Journal article
Does sovereign risk matter? New evidence from eurozone corporate bond ratings and zero-volatility spreads



Publication Details
Authors:
Klein, C.; Stellner, C.
Publication year:
2014
Journal:
Review of Financial Economics
Pages range:
64-74
Volume number:
23
ISSN:
1058-3300

Abstract


In this paper, we empirically examine if sovereign risk matters for corporate bonds in developed economies. Using a unique panel data sample of 897 corporate bonds from eleven countries within the Economic and Monetary Union (EMU), we investigate sovereign and corporate ratings as well as zero-volatility spreads (z-spreads). In the time period from March 2006 to June 2012, we find sovereign risk to be a significant driver of corporate risk. The effect is stronger for companies with domestic revenue structure, for companies that are (partly) owned by the government,and companies active in the utility and transportation sector. Interestingly, the impact of sovereign risk on corporate risk during the acute European sovereign debt crisis period decreases if ratings are examined, but increases if z-spreads are utilized. Rating agencies seem to take a more differentiated view on individual company risk during the sovereign debt crisis, while institutional investors might want to reduce their exposure to a country in financial distress as a whole, regardless of whether sovereign or corporate bonds are held.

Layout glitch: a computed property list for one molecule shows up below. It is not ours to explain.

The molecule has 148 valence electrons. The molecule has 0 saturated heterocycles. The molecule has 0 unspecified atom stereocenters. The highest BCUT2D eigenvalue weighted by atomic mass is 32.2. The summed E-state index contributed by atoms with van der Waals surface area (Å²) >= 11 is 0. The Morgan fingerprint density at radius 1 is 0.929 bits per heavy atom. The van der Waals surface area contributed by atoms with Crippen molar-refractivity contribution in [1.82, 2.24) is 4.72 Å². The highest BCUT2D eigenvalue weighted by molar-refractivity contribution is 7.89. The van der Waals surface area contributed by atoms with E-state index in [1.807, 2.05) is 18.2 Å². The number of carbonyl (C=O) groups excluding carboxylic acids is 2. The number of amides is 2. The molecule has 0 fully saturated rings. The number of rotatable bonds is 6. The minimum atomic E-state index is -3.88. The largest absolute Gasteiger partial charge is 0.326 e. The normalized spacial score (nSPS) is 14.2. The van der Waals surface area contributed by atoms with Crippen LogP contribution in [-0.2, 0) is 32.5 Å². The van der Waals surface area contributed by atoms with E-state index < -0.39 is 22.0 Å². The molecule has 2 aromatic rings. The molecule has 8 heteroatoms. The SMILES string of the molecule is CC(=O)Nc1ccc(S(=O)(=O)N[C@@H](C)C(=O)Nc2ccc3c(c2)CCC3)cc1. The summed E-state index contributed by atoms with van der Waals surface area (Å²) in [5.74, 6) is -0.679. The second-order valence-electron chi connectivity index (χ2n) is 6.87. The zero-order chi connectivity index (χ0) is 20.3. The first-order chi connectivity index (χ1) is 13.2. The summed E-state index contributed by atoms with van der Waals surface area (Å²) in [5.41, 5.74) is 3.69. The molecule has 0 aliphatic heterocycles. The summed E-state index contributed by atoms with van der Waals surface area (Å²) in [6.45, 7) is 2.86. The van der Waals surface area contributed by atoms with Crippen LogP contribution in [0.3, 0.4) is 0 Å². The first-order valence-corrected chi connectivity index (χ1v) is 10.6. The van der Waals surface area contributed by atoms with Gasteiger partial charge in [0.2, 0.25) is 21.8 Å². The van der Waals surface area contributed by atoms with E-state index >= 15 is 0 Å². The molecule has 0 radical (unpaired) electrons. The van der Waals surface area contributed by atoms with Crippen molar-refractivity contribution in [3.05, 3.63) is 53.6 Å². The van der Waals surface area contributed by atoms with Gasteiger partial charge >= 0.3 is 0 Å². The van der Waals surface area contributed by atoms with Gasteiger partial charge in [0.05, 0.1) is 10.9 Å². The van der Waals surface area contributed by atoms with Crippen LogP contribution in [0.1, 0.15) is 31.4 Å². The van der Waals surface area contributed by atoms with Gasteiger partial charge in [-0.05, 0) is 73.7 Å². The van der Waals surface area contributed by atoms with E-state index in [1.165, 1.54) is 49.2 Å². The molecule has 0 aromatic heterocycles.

Authors/Editors

Last updated on 2019-25-07 at 09:54